We really dig Aborted Tortoise with their wild, driving, rapid-fire, jangly, buzzing punk. Their latest release is a concept EP – Scale Model Subsistence Vendor – about Coles’ Minis, the stupidity and frustration of the frenzied obsession and the pointless consumerism people buy into. We chatted with drummer, Alex Patching.

How did you first discover punk rock?

ALEX PATCHING: Personally most of my initial exposure probably came from the skate videos I used to watch when I was younger. The influence of the Tony Hawk’s Pro Skater soundtrack also can’t be overstated. My dad is a massive rock dog so I didn’t really grow up with much punk being played aside from maybe the odd Sex Pistols song. Initially I got really into the bigger names (as you do) like Black Flag, Dead Kennedys, Minor Threat etc. but eventually started digging a little deeper and got really into the lo-fi cassette stuff that’s been so popular on YouTube over the last few years.

You all grew up together before Aborted Tortoise was even a band; tell us a little something about each member?

AP: Connor [Lane; vocals] is The Tony Galati of cryptocurrency (WA reference – sorry). Charles [Wickham; guitar] is a reality TV addict/Coles Minis enthusiast. Tom [Milan; guitar] is a medical physicist/renaissance man. John [Peers; bass] is a rock pig/gamer and I’m a subpar historian.  

All of us (except Connor) went to the same high school, so we were all more or less familiar with each other long before the band was a thing. Tom and I have known each other since pre-primary and have a long and vibrant history – I have vivid memories of playing AOE at his house in primary school, the one you used to get in Nutri-Grain boxes. We used to make mazes filled with various hazard like crocodiles and lions and force innocent villagers to escape.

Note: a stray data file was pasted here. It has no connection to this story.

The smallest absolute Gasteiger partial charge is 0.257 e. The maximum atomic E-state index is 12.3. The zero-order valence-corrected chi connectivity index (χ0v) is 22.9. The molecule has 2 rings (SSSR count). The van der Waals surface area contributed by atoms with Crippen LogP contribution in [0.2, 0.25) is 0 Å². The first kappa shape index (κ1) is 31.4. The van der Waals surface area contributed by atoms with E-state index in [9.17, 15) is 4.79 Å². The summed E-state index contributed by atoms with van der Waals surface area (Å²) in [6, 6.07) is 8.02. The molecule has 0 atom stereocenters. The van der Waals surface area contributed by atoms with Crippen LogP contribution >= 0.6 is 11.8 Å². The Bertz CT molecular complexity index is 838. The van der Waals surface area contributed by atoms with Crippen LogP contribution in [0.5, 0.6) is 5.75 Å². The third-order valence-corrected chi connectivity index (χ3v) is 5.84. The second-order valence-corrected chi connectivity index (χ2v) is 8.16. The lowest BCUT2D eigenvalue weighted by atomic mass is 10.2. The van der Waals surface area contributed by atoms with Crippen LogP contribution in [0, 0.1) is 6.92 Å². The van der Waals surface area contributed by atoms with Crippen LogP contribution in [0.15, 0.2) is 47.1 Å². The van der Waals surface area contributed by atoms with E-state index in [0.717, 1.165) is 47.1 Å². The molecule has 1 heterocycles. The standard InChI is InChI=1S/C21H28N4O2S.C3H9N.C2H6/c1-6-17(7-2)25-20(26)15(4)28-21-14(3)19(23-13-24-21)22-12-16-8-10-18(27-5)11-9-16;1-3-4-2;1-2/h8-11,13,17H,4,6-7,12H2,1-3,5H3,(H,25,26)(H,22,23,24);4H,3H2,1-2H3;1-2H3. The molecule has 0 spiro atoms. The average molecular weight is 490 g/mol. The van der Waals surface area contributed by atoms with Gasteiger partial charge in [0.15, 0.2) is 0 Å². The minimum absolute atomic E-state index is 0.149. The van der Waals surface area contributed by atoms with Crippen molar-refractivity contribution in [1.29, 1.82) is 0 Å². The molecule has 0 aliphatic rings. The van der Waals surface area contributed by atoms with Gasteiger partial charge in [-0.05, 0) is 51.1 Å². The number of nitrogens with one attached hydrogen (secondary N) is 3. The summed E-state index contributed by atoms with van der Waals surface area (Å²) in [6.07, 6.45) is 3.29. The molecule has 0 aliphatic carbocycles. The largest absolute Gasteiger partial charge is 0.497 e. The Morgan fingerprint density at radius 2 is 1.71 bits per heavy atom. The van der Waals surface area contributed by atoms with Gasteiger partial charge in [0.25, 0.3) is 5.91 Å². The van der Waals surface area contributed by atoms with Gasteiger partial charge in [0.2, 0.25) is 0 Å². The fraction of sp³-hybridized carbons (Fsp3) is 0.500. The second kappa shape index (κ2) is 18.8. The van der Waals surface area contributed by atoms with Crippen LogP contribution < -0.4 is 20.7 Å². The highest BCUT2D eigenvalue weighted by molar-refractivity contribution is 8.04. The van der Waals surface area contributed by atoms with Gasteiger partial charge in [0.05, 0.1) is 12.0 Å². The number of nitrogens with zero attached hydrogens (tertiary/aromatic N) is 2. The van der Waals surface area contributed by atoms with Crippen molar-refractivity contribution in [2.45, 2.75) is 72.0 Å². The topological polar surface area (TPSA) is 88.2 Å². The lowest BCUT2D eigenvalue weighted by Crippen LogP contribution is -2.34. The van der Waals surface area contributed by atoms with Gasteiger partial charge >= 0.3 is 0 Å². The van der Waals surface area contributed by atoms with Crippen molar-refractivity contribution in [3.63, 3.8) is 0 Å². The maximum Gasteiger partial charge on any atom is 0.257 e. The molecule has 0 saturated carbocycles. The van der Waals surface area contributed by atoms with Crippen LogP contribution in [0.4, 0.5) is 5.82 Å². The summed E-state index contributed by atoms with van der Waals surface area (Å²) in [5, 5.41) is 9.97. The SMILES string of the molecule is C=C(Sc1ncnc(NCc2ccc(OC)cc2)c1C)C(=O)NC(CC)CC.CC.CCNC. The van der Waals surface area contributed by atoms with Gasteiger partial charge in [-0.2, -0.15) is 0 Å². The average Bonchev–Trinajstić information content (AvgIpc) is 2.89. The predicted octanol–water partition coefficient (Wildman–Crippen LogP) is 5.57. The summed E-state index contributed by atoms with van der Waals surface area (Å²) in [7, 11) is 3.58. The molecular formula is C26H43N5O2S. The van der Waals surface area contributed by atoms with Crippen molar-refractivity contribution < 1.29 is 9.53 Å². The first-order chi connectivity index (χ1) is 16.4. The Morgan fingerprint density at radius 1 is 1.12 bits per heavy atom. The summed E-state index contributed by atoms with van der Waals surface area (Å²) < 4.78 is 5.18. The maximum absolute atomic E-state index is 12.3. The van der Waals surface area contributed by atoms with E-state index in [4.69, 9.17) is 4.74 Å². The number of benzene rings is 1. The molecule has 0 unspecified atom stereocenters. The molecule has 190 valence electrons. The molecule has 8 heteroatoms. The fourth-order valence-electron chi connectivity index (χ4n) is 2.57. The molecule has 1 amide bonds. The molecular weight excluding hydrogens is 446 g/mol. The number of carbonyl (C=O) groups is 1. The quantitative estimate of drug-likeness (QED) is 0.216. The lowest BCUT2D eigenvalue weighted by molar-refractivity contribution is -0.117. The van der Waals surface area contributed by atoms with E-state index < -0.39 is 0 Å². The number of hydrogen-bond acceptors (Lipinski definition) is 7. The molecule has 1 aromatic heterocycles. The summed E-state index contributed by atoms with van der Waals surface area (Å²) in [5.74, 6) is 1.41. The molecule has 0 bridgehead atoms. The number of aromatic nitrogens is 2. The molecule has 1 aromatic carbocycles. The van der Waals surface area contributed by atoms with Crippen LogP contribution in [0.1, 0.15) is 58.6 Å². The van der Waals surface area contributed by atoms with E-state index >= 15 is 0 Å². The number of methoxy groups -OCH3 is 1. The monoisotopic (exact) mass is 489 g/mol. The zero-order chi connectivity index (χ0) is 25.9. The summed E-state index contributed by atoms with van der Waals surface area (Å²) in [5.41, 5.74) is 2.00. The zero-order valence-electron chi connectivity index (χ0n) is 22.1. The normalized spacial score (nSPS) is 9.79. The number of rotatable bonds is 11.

The four of us had a short-lived high school band which we fucked around with before starting Aborted Tortoise just after we graduated. We needed a vocalist, so we ended up recruiting Connor who I’d known for a while through a wider group of friends who used to go skating.

What’s the story behind your band name? How did you come to putting the words “aborted” and “tortoise” together? It’s has a nice ring to it!

AP: Haha, thanks. There was talk of changing the name at one point but we decided against it and now, for better or worse, it’s what we’re called. Its eye catching at least?

From memory we were hanging out in a carpark at this lake near where we live and there are all of these signs warning the public of tortoises crossing the road. Pretty sure I just saw the sign and the words came out. It’s far less heinous than the two pages of alternate names that we had lying around so we decided it would be the band name.

Aborted Tortoise are from Perth, Western Australia; how does your environment influence your music?

AP: I’m not sure it does influence our music per se. It does influence where we play in that it’s far more expensive to tour living here than it would be if we were based in Sydney or Melbourne or something. It’s not like we can pop over to a neighbouring city for the weekend with any ease, so we have to get used to playing the same five venues to the same 50 people. Thankfully we have the internet to peddle our wares because if we had to rely solely on the local scene for selling merch, things would be a bit grim.